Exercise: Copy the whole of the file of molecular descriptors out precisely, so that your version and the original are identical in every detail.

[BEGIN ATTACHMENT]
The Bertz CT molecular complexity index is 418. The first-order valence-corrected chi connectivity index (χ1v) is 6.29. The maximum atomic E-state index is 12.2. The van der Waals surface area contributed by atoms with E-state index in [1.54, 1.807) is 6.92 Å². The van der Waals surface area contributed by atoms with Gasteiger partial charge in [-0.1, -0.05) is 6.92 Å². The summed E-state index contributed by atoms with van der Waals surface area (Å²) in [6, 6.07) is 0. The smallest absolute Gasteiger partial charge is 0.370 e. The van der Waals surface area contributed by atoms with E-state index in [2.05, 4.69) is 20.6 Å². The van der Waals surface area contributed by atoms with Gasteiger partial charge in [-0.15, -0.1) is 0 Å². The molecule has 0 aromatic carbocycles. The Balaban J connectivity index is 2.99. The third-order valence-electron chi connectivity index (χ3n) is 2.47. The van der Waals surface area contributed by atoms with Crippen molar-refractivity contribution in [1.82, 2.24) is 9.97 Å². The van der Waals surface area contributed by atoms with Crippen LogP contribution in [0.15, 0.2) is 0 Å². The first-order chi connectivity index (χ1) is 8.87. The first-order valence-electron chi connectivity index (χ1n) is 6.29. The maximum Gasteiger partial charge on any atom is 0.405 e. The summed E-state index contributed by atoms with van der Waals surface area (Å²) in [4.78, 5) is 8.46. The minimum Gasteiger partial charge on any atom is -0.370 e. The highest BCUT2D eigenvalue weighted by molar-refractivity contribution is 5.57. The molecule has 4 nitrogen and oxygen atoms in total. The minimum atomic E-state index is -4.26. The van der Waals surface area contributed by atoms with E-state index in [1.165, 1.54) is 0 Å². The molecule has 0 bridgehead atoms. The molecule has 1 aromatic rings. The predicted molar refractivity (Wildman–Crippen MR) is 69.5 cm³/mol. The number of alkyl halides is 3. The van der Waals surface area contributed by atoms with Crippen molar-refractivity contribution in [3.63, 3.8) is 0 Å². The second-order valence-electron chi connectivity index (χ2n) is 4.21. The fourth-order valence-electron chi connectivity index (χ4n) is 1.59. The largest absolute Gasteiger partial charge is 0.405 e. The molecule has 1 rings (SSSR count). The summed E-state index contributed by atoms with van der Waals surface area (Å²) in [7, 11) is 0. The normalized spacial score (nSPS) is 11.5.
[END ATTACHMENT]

The Bertz CT molecular complexity index is 418. The first-order valence-corrected chi connectivity index (χ1v) is 6.29. The maximum atomic E-state index is 12.2. The van der Waals surface area contributed by atoms with E-state index in [1.54, 1.807) is 6.92 Å². The van der Waals surface area contributed by atoms with Gasteiger partial charge in [-0.1, -0.05) is 6.92 Å². The summed E-state index contributed by atoms with van der Waals surface area (Å²) in [6, 6.07) is 0. The smallest absolute Gasteiger partial charge is 0.370 e. The van der Waals surface area contributed by atoms with E-state index in [2.05, 4.69) is 20.6 Å². The van der Waals surface area contributed by atoms with Gasteiger partial charge in [-0.15, -0.1) is 0 Å². The molecule has 0 aromatic carbocycles. The Balaban J connectivity index is 2.99. The third-order valence-electron chi connectivity index (χ3n) is 2.47. The van der Waals surface area contributed by atoms with Crippen molar-refractivity contribution in [1.82, 2.24) is 9.97 Å². The van der Waals surface area contributed by atoms with Crippen LogP contribution in [0.15, 0.2) is 0 Å². The first-order chi connectivity index (χ1) is 8.87. The first-order valence-electron chi connectivity index (χ1n) is 6.29. The maximum Gasteiger partial charge on any atom is 0.405 e. The summed E-state index contributed by atoms with van der Waals surface area (Å²) in [4.78, 5) is 8.46. The minimum Gasteiger partial charge on any atom is -0.370 e. The highest BCUT2D eigenvalue weighted by molar-refractivity contribution is 5.57. The molecule has 4 nitrogen and oxygen atoms in total. The minimum atomic E-state index is -4.26. The van der Waals surface area contributed by atoms with E-state index in [1.165, 1.54) is 0 Å². The molecule has 0 bridgehead atoms. The molecule has 1 aromatic rings. The predicted molar refractivity (Wildman–Crippen MR) is 69.5 cm³/mol. The number of alkyl halides is 3. The van der Waals surface area contributed by atoms with Crippen molar-refractivity contribution in [3.63, 3.8) is 0 Å². The second-order valence-electron chi connectivity index (χ2n) is 4.21. The fourth-order valence-electron chi connectivity index (χ4n) is 1.59. The largest absolute Gasteiger partial charge is 0.405 e. The molecule has 1 rings (SSSR count). The summed E-state index contributed by atoms with van der Waals surface area (Å²) in [7, 11) is 0. The normalized spacial score (nSPS) is 11.5.